Scammer Inna

Inna

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Comment #131901
Hello dear !
Many thanks for your letter, and also for the new photo, me was
it is very interesting to see it.
It is pleasant to me as you look
Thanks that you tell a little about the lives, about the career.
You have a good warm weather?
At us today-5, a few snow dropped out yesterday.
Refreshed the earth from dirt a little, but a lot more ice remains under snow,
so to go it is still slippery.
I have all still, I since morning at work.
So I always begin day with warm-up.
Houses only a light breakfast in the form of milk porridge or cottage cheese on
to miscellaneous.
There would come the spring rather, there will be other interesting life, and can be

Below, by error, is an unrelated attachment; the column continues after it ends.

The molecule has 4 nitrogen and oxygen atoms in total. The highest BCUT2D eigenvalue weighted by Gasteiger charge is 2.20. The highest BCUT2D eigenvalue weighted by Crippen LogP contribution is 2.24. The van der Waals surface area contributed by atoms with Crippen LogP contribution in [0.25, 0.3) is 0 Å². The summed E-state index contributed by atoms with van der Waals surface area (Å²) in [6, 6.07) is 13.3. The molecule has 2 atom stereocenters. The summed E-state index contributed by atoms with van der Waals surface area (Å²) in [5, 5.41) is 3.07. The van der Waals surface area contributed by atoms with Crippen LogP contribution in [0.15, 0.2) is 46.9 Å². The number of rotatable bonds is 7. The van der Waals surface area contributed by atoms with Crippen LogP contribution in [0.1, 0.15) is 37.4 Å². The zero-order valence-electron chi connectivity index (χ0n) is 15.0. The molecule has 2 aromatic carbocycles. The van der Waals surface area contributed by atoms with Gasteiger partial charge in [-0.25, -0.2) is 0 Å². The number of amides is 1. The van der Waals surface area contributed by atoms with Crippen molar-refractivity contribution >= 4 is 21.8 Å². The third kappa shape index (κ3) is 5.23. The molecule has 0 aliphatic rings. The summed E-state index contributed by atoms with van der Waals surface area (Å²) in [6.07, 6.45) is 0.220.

and our meeting will take place.
I dream of it.
Yes I dream to meet and fall in love with the good man and to create with
them happy family already soon.
I wish you good day.
I will wait from you for the letter again.
Kiss from Inna.
Comment #131926
The U.S. Embassy receives reports almost every day of fraud committed against U.S. citizens by Internet correspondents professing love and romantic interest. Typically, the Russian correspondent asks the U.S. citizen to send money or credit card information for living expenses, travel expenses, or "visa costs." The anonymity of the Internet means that the U.S. citizen cannot be sure of the real name, age, marital status, nationality, or even gender of the correspondent. The U.S. Embassy has received many reports of citizens losing thousands of dollars through such scams. American citizens are advised never to send money to anyone they have not met in person.